So, the weekend really didn't happen - I graded papers, and I dealt with trick or treaters, and so I did not review books. But I did READ books, and so here are some reviews.
S.M. Stirling - The High King of Montival
This is the most recent addition to Stirling's novels of The Change, which are now up to 7 or 8, I believe. Stirling has crafted a fascinating post-apocalyptic setting, and it is clear that he's really thought about how that world will affect his characters. I like that. After the first trilogy, Stirling really veers off into fantasy - he's writing a Tolkien inspired fantasy in a post-apocalyptic setting, and that's fantastic. So I like that too (although I gather that some of his readers preferred the hard-headed science of the first trilogy, which is also excellent.) What is clear, at least to me, is that Stirling has some idea of where the story will end, but not a great idea of how long it will take to get there - this novel and the previous novel both seem to begin as series ending novels, but have not ended the series by the time you get to the end of the book - there's just too much to include, a little more detail, one more group of people who have survived the apocalypse, and so we don't quite get to the cataclysmic battle between the iconic forces of good and evil. I expect that will be in the next book, which should finish the series. I hope so, actually, because The Sword of the Lady is the sort of thing that, if allowed to exist beyond two books, will seriously spoil things.
This book also broadens some discussion of the nature of stories. At several points, the characters wonder who's story they are in - is it Rudi's story, or is Rudi part of their story? Rudi points out that it depends on who is telling the story.
Three final thoughts. First, having finished this book, I've gone back and grabbed the first book to reacquaint myself with the characters. Second, this whole series cries out for fan-fic - what's happening elsewhere on the continent, in the world? (I gather that there is a community of fan-ficcers, actually). Third, have I mentioned that I dislike the fact that Stirling writes accents? He's consistent about it, but it's a little annoying - it's like at some point it was suggested that characters with accents were more memorable than those without. I don't know, if he didn't write the accents, perhaps I would be annoyed by his saying "and, in a deep brogue, the character said, etc etc".
Jane Lindskold - The Buried Pyramid
Lindskold has written a brilliant Victorian travel romance about a young lady and her uncle travelling in Egypt, hunting a lost pyramid. And it's brilliant. And, Lindskold has written a lovely short story about a group of Victorian travelers participating in Ra's transit of the night sky and the ritual of weighing the souls of the dead. And that's brilliant. Combined, there is a minor loss of brilliance - neither aspect of the story needs the other, and the sudden shift into fairly heavy fantasy right at the end of the book feels artificial. You can see the joins between the stories.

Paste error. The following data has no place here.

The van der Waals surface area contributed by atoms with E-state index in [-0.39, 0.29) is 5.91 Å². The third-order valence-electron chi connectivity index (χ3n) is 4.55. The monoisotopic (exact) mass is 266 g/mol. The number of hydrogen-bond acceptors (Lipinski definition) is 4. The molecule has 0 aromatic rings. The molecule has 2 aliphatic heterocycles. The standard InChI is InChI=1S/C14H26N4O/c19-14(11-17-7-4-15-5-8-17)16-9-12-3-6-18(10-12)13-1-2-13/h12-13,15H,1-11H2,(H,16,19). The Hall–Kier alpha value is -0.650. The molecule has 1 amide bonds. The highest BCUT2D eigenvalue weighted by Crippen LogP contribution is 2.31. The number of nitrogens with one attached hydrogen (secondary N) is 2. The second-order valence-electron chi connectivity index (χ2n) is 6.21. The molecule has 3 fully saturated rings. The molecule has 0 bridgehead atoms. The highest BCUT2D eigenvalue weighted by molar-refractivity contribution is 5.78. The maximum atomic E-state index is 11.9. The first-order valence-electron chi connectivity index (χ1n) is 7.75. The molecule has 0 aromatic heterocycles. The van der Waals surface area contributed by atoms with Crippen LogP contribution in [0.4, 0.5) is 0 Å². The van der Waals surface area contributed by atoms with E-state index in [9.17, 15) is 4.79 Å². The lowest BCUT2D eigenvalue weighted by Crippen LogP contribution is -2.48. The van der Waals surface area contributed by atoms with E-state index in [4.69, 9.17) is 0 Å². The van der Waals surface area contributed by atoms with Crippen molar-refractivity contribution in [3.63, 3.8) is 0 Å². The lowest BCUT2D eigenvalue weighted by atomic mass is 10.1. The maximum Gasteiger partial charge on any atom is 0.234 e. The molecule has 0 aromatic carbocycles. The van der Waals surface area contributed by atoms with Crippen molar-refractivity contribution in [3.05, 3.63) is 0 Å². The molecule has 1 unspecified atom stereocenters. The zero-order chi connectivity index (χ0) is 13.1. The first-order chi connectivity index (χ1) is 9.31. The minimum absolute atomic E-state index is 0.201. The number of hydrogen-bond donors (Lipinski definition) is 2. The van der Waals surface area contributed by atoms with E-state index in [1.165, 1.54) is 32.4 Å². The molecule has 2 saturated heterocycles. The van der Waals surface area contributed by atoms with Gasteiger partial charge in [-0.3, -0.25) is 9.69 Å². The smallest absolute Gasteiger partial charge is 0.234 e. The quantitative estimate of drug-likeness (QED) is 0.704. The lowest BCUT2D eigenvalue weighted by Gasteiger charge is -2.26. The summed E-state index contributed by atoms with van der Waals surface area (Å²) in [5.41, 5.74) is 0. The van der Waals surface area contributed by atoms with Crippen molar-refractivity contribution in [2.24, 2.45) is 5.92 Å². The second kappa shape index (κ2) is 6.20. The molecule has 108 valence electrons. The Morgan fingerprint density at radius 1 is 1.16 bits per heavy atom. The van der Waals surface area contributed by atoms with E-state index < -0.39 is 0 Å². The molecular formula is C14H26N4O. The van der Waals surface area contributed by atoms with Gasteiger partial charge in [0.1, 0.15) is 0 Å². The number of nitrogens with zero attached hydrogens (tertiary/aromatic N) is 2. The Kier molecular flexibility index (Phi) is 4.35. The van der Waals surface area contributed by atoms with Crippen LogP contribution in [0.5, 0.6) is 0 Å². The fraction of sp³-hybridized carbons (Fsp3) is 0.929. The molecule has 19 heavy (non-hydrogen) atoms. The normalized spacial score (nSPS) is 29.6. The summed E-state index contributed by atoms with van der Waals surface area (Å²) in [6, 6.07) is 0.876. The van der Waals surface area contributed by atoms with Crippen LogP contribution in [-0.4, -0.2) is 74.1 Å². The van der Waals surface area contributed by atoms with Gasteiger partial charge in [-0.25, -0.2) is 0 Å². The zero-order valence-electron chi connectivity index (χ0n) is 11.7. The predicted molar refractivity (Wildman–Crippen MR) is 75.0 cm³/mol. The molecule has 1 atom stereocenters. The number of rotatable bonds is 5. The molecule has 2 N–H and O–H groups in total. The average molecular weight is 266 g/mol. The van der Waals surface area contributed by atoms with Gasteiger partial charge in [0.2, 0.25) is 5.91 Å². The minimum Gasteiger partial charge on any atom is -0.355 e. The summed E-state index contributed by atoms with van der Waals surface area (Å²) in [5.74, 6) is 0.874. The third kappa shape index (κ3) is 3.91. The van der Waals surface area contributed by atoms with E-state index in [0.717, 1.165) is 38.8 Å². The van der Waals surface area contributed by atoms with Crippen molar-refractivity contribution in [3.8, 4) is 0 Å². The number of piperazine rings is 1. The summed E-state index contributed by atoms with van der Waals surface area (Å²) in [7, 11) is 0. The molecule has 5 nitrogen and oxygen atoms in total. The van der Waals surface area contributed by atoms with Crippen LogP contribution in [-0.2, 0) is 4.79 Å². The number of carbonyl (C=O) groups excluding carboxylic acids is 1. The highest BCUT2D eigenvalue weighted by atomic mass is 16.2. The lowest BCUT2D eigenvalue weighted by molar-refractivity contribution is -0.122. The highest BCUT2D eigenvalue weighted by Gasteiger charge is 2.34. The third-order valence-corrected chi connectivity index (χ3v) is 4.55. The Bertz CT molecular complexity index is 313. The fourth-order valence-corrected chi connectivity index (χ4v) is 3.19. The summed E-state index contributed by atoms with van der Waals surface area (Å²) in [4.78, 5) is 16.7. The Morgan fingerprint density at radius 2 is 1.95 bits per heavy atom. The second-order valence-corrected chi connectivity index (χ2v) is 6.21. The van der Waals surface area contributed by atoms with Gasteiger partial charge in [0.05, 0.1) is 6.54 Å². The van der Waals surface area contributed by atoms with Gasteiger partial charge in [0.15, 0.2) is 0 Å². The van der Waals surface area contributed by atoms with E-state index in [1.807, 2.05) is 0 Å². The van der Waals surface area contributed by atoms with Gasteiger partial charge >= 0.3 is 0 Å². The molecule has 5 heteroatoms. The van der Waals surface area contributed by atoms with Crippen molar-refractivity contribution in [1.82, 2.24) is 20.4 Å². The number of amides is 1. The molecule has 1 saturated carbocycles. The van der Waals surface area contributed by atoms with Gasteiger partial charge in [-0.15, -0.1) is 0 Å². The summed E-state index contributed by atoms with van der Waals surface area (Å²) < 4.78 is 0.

Look, the book is fantastic. The characters are amazing, and Lindskold's description of them is excellent. The aura of mystery and threat throughout is good too, and Lindskold's exploration of Victorian era travelers in Egypt is delicious. It just feels like one of two things happened - either someone at Tor said "ok, that's great, but we publish Fantasy and Science Fiction, and this is neither, add something.", or Lindskold had this plot bunny about helping out Ra, and the rest of this was back story. I'm certainly not saying don't read the book - read this book, because it's good - I'm just saying take a deep breath around chapter 20 or so, put the book down, and come back to it as if it were a different book entirely, with the same characters. That's all.
Philip Reeve - Fever Crumb
This book sort of ties the previous two books together, in a way. It's a post-apocalyptic novel (distantly post-apocalyptic; the apocalypse happened several generations back) AND it's got a strong Victorian sensibility to it. I think this is intended to be a distant prequel to Reeve's Hungry City Chronicles. I really liked the book, I liked the steam-punkish elements, I liked the characters. It was the perfect book for a distracted Halloween night - not because it was scary, but because the plot was fairly simple, so it was difficult to lose track of where things were going. That was nice. So, I guess what I'm saying is, judging this book by it's cover was a good idea.
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S.M. Stirling - Dies the Fire
This is the first book of the Novels of the Change series, because I wanted to go back and take another look at it.
Cherie Priest - Dreadnought
This is Priest's second novel of The Clockwork Century - it's a steampunk world centered on the US Civil War. The first one, Boneshaker, also involved zombies. I enjoyed it moderately, and so when I saw this available, I ordered it.
Mark Keating - The Pirate Devlin
It's a pirate novel! Set during the Napoleonic wars. Oooo, swashbuckle-y!